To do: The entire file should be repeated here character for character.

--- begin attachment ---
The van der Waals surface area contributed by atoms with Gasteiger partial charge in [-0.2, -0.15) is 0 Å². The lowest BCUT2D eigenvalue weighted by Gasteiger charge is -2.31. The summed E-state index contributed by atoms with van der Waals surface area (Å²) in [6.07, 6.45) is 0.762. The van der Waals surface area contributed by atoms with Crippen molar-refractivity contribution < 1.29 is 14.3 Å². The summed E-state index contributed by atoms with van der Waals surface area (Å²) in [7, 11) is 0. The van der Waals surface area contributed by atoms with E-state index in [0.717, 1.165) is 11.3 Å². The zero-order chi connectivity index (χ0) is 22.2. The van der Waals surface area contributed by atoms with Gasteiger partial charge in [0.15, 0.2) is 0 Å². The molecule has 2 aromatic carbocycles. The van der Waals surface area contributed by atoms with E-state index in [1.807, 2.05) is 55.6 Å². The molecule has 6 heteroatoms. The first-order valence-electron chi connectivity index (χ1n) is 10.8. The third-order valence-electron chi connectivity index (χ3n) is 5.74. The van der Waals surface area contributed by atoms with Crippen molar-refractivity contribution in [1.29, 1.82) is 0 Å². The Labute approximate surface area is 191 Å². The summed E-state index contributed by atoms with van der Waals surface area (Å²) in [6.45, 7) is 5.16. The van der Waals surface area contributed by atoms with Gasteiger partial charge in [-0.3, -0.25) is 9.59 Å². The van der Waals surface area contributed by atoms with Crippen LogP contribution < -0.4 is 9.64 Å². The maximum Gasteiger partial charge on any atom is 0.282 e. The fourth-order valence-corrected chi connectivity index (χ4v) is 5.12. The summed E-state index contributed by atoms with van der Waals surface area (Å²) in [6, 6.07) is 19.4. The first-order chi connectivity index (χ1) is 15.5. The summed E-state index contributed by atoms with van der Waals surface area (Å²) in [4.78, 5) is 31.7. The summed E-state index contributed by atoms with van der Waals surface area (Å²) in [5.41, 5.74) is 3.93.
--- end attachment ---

The van der Waals surface area contributed by atoms with Gasteiger partial charge in [-0.2, -0.15) is 0 Å². The lowest BCUT2D eigenvalue weighted by Gasteiger charge is -2.31. The summed E-state index contributed by atoms with van der Waals surface area (Å²) in [6.07, 6.45) is 0.762. The van der Waals surface area contributed by atoms with Crippen molar-refractivity contribution < 1.29 is 14.3 Å². The summed E-state index contributed by atoms with van der Waals surface area (Å²) in [7, 11) is 0. The van der Waals surface area contributed by atoms with E-state index in [0.717, 1.165) is 11.3 Å². The zero-order chi connectivity index (χ0) is 22.2. The van der Waals surface area contributed by atoms with Gasteiger partial charge in [0.15, 0.2) is 0 Å². The molecule has 2 aromatic carbocycles. The van der Waals surface area contributed by atoms with E-state index in [1.807, 2.05) is 55.6 Å². The molecule has 6 heteroatoms. The first-order valence-electron chi connectivity index (χ1n) is 10.8. The third-order valence-electron chi connectivity index (χ3n) is 5.74. The van der Waals surface area contributed by atoms with Crippen molar-refractivity contribution in [1.29, 1.82) is 0 Å². The Labute approximate surface area is 191 Å². The summed E-state index contributed by atoms with van der Waals surface area (Å²) in [6.45, 7) is 5.16. The van der Waals surface area contributed by atoms with Gasteiger partial charge in [-0.3, -0.25) is 9.59 Å². The van der Waals surface area contributed by atoms with Crippen LogP contribution < -0.4 is 9.64 Å². The maximum Gasteiger partial charge on any atom is 0.282 e. The fourth-order valence-corrected chi connectivity index (χ4v) is 5.12. The summed E-state index contributed by atoms with van der Waals surface area (Å²) in [6, 6.07) is 19.4. The first-order chi connectivity index (χ1) is 15.5. The summed E-state index contributed by atoms with van der Waals surface area (Å²) in [4.78, 5) is 31.7. The summed E-state index contributed by atoms with van der Waals surface area (Å²) in [5.41, 5.74) is 3.93.